A number of issues affect the mental state of entrepreneurs–from depression to substance abuse. What is one strategy that you can use to avoid some of the issues that plague yourself and your fellow entrepreneurs?
BlackEnterprise.com consulted with members of Young Entrepreneur Council (YEC), an invite-only organization comprised of the world’s most promising young entrepreneurs. In partnership with Citi, YEC recently launched BusinessCollective, a free virtual mentorship program that helps millions of entrepreneurs start and grow businesses.
Here’s their prescription:
1. Talk to Other Founders. Depression, fear, and self-doubt grow larger and more problematic when we keep them to ourselves. Talking with other founders helps in two big ways. First, it brings these emotions out into the open where they lose their power. Second, you begin to realize that you are not alone and that these feelings are normal as a founder. Seek out and speak with mentors and peer founders. — Andrew Thomas, SkyBell Video Doorbell
2. Meditate. Studies show that meditation helps fight depression, stress, and anxiety. Taking time out to be centered, still, and quiet pays huge dividends towards reducing stressors and keeping your mind right. — Darrah Brustein, Network Under 40 / Finance Whiz Kids
3. Create an Entrepreneurship Therapy Group. Meet and talk with other entrepreneurs to get a sense of how they feel and how they cope. Your listening and encouragement could help them and you, simultaneously. You will see that other people are facing similar things, and you might be able to solve them together, rather than remaining in your silo. — Andrew O’Connor, American Addiction Centers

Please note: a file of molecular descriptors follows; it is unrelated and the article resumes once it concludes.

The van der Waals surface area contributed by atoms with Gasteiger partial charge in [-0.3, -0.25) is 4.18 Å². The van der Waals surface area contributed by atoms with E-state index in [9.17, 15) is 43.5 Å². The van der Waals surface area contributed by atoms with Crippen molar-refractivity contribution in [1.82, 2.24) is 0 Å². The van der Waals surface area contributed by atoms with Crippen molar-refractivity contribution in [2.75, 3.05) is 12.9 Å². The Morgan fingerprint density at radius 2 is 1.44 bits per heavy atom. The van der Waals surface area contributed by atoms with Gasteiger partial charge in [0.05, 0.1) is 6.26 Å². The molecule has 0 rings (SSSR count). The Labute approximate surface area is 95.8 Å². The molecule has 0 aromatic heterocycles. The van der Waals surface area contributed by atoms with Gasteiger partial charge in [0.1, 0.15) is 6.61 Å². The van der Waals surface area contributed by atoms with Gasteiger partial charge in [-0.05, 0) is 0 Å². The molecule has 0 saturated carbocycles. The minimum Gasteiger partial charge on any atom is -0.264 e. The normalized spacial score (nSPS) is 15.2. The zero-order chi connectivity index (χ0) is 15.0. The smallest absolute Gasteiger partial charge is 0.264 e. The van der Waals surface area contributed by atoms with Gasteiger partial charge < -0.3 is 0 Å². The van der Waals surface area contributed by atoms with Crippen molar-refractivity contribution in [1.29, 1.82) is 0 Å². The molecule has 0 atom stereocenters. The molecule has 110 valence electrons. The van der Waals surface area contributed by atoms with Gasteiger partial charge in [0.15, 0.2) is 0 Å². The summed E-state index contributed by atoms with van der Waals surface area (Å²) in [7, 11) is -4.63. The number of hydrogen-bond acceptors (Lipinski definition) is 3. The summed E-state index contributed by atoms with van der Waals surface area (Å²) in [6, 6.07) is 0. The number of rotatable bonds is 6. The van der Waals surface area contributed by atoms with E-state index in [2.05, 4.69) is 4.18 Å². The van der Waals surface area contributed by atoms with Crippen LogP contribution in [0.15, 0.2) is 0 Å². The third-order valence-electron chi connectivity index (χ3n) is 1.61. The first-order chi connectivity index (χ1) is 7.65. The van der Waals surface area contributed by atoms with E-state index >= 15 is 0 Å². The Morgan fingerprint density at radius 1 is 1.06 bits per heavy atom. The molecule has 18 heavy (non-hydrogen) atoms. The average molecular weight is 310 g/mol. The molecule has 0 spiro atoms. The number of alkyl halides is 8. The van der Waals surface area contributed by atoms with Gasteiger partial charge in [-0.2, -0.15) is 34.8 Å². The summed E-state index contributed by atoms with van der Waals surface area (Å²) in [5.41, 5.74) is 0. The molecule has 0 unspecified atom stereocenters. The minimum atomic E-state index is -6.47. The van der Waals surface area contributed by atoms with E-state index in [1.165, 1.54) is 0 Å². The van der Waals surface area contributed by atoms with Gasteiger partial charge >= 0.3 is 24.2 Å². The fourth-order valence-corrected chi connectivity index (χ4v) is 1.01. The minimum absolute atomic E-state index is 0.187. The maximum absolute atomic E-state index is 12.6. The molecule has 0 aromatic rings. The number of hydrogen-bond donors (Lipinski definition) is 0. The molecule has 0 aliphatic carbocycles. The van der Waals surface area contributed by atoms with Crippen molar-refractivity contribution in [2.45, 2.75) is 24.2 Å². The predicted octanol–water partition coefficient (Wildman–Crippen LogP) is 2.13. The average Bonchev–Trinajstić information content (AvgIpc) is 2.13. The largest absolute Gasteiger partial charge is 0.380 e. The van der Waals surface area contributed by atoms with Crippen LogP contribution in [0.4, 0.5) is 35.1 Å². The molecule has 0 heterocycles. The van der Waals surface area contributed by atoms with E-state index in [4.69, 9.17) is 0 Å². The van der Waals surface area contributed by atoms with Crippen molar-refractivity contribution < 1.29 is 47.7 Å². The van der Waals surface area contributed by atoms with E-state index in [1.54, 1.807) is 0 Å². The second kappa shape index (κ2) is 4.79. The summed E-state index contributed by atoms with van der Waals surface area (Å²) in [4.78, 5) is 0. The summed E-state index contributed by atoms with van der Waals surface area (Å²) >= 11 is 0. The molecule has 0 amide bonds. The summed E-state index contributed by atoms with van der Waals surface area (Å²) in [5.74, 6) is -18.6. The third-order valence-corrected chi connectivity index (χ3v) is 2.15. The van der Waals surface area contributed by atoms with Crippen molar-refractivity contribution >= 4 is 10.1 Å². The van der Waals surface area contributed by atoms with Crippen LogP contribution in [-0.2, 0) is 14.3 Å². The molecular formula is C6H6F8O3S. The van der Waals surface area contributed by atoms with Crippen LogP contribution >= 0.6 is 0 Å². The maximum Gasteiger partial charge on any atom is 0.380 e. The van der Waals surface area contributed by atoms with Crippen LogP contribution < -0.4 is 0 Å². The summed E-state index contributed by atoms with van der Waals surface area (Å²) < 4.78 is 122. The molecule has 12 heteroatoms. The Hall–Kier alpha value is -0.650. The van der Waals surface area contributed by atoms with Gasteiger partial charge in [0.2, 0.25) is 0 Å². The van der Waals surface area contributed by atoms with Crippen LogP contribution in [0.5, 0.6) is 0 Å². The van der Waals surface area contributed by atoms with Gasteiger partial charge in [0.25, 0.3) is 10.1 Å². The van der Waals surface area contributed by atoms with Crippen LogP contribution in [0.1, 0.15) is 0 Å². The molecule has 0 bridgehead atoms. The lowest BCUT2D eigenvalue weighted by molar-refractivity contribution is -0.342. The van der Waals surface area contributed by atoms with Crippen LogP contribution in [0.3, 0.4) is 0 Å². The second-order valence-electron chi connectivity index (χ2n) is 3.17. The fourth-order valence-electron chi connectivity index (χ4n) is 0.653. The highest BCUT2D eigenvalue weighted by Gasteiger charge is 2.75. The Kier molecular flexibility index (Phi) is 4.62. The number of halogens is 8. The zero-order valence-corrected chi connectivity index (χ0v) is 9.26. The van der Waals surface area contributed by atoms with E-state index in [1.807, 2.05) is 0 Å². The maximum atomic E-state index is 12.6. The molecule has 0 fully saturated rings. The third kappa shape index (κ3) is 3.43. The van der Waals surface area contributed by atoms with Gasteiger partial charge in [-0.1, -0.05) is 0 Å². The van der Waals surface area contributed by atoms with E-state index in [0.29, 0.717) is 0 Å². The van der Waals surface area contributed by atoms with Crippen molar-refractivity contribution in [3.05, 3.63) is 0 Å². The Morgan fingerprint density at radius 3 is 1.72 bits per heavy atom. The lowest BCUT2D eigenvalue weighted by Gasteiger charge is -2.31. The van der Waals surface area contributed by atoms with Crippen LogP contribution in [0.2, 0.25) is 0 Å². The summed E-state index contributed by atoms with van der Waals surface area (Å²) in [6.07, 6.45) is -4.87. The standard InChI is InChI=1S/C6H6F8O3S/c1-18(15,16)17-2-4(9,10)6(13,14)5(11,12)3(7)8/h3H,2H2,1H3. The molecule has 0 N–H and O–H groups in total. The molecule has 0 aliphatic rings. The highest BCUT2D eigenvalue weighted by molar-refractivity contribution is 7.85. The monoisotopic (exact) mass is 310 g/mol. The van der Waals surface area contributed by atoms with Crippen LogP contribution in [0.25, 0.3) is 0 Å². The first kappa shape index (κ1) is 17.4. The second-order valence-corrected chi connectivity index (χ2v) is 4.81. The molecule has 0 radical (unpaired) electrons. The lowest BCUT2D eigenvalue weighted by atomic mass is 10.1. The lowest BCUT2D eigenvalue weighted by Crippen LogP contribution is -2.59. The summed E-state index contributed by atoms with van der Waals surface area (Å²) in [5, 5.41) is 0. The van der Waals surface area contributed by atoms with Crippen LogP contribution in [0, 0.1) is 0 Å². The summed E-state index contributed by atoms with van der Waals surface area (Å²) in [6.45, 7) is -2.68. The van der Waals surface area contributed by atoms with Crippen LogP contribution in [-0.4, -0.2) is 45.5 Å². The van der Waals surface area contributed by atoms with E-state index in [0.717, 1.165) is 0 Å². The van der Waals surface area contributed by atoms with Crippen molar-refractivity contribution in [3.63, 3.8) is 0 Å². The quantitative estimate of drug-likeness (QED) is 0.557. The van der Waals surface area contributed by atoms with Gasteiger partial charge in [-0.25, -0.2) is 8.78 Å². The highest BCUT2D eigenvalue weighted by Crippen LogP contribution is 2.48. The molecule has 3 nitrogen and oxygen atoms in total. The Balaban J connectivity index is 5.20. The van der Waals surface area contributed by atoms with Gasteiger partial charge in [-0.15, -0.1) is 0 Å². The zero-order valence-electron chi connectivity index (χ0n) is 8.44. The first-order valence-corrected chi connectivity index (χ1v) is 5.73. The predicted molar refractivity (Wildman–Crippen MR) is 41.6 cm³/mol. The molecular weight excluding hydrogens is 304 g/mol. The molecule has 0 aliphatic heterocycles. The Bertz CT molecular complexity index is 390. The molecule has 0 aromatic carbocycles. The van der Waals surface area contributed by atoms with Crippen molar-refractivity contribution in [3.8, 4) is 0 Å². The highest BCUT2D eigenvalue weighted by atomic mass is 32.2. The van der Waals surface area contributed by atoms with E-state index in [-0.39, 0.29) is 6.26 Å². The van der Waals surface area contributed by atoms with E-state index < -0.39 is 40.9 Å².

4. Reclaim Your Weekends. Entrepreneurs can get caught in a cycle of never-ending work, but we all need to recharge every now and then. Set aside your weekends to spend away from screens and work. Once you start the cycle, you’ll find yourself scheduling hobbies and meet-ups. You’d be surprised at all the activities you can think of when you allow yourself to get bored. Weekends not an option? Pick two weekdays instead. — Jared Brown, Hubstaff
5. Don’t do it Alone. This is a really personal issue for me, as I lost one of my closest startup mentors early on to suicide. Depression is always going to be a factor for entrepreneurs who must contend with pressure, fear of failure, and uncertainty all the time. If you’re battling depression, don’t try and do it alone. I made a point of starting therapy once I started my company, and I went diligently once a week. — Jonathan Shokrian, MeUndies Inc
6. Book Vacations for the Entire Year. It is essential that entrepreneurs schedule up their vacations, block them on the calendar, and book them for an entire year in advanced. Taking time during the December holiday season, when you are already reflecting on the past year and the year ahead, affords the chance to set time away from business. Once it’s set, it’s easy to keep. — Eric Mathews, Start Co.